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Cleaning raw brass

Stephen Howard

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It's not especially acidic.
But yeah, you can use Brasso. It's a mechanical (abrading) means of removing verdigris though - and that'll have implications for the cosmetic finish of the horn.
If you're going to go down that route you'll get better and neater results if you start off with a fibreglass pencil to remove the bulk of the verdigris before hitting it with metal polish.
 

Ivan

Undecided
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It's a mechanical (abrading) means of removing verdigris though
Really? Can't be the only mode of action shurely

There seems to be some chemical action too... Brasso turns from creamy to black, brass turns brassy
 

Stephen Howard

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Really? Can't be the only mode of action shurely

There seems to be some chemical action too... Brasso turns from creamy to black, brass turns brassy
Only one way to find out - pop a drop of Brasso on a piece of brass and let it sit there awhile...see what happens.
It won't be a lot. And then it'll dry out.

The black stuff is brass. Tiny, tiny bits of brass.
If you were to scale up a drop of Brasso you'd see that it was a liquid which contains lots of rocks. When rubbed over the surface of the metal these rocks would tear and gouge the surface, revealing shiny unoxidised metal beneath. That's pretty much how all metal polishing works.
 

Stephen Howard

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Cosmetic finish...meaning... patina?
Sort of. Any method of removing verdigris is going to have an impact on the finish - be it any surrounding lacquer/plating or as factory-applied patina.
The most precise way of removing it is with a fibreglass pencil. Slightly less precise is a chemical method - provided the application is careful.
A metal polish is the least precise, given that a rubbing action is required in order to make it work - and unless you're extremely careful it's going to mean the surrounding finish may be stripped away.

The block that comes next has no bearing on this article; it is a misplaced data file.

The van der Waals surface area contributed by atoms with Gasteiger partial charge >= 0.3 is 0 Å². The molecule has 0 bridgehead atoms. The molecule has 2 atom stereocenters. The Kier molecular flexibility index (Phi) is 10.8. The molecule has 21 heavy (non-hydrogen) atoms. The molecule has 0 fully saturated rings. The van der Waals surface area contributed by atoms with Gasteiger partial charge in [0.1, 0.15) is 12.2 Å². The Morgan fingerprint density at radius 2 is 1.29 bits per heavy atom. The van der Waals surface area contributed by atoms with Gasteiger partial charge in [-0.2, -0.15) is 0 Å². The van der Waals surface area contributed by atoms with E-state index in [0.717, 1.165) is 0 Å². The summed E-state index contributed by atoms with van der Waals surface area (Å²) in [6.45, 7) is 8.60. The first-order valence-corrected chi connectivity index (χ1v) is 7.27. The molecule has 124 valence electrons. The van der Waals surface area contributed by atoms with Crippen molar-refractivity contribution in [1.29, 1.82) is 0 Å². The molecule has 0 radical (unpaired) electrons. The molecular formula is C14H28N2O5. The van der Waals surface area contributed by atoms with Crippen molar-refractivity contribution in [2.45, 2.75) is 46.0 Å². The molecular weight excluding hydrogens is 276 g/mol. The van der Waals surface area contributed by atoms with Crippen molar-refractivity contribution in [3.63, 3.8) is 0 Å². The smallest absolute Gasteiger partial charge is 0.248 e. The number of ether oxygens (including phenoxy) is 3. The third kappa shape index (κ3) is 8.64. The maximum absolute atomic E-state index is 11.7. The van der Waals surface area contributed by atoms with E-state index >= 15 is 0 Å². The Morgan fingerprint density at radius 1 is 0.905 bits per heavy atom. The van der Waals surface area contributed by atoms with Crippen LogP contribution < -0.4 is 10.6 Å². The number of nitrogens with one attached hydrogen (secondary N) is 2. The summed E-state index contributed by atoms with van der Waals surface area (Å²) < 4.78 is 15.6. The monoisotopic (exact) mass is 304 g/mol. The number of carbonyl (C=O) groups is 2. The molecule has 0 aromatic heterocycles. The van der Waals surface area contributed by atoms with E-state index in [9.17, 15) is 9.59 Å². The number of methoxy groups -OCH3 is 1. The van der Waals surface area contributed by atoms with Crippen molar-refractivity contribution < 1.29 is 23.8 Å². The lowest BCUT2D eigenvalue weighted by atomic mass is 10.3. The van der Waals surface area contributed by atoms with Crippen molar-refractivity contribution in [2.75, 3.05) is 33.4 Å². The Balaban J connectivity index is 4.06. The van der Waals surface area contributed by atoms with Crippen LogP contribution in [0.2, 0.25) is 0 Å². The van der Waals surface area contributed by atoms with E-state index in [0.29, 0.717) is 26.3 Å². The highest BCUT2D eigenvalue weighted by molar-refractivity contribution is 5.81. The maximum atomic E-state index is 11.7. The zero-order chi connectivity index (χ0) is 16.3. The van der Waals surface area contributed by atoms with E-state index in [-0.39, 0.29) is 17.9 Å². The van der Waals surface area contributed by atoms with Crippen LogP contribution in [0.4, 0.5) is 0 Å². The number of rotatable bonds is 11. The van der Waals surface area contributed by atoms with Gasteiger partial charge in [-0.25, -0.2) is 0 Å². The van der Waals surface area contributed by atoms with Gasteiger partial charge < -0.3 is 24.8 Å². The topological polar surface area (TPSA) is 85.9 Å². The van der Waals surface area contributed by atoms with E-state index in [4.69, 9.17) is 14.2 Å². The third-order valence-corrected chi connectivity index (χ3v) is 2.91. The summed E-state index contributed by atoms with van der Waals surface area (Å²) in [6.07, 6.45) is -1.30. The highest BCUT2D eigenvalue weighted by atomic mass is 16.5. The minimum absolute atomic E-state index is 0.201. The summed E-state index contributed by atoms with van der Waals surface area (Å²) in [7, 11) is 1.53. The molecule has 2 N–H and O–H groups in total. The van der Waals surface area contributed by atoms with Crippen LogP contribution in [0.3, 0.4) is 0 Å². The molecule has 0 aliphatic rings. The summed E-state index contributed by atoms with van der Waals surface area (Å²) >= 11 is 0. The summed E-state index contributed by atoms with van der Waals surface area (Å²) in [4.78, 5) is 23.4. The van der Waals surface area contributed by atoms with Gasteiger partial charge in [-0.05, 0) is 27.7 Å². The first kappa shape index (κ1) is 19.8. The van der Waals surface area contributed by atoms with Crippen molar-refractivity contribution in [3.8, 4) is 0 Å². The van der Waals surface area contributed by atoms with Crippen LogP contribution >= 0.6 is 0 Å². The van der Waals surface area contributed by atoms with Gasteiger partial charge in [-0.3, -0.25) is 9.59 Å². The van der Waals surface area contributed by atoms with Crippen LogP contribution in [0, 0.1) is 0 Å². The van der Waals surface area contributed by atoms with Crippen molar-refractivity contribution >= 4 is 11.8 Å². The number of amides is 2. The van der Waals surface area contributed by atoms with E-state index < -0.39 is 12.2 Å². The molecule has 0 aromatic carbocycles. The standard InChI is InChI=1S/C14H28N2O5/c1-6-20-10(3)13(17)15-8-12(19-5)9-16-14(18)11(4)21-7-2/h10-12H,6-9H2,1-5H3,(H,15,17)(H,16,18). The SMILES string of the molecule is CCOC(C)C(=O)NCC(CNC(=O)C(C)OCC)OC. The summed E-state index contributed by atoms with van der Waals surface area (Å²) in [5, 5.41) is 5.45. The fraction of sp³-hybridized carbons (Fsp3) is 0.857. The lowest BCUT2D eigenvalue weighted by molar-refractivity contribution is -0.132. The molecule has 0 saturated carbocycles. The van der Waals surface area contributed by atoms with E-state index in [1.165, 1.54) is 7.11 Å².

jbtsax

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I started out polishing bare brass saxophones using Brasso and ragging strips, but found that it is not water soluble and hard to completely remove with soapy water. I later discovered Miracle Cloth which is a bit easier to use and clean off the "residue". Now I mostly use my 8" buffing wheel and small buffing attachements on my dremel tool.

Thanks @Stephen Howard for the tip about the "fiberglass pencil" which I had never heard of before. I'm going to buy a few and try them myself.
 

JayeNM

Formerly JayePDX
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1,129
Brasso has a lot of 'tooth', as Stephen notes it is more abrasive when compared to something like Wenol or Maas.

This is neither good not bad, if your job needs something aggressive, then it's good.

However, relying on a paste polish, period, to bring a very unclean bare brass horn back to clean....dang, it is gonna take a LOT of work to do that; this is why some recommend a chem or sonic bath to get started. Neither of those baths (including soap wash afterward) will likely produce a satisfactory 'final result' on their own (aesthetically), but it gets you (and your rotator cuff) past the tallest hurdle.
From there, you can jump to relatively mild pastes like Wenol or Maas, or I have seen decent results for people who did the bath then Miracle cloth as well.

As for chemical action of pastes....I suppose it begs the question as to whether a paste polish actually works at all with significant chemical action ?; or whether the paste is simply the 'delivery medium' for what amounts to rouge, really.

I mean, compare how a brass polish works compared to say, Tarn-X on silver. Obviously the latter is a chemical solution and it's chemical action at work there, not mechanical.

There ARE liquid Brass dip cleaners on the market...never used one of those, myself. My aforementioned Wright's Copper Cream or Barkeeper's Friend products (thanks @jbtsax for your confirmation on the effectiveness of the latter, glad it wiorked well for you- when I suggested it on a different thread, similar subject, it was met with some skepticism)...those two DO have chemical action (as well as abrasive) because if in fact you do leave the stuff on 'dirty' bare brass it will 'clean' it without any abrasion necessary. I find Barkeeper's more aggressive than Wrights, just a bit.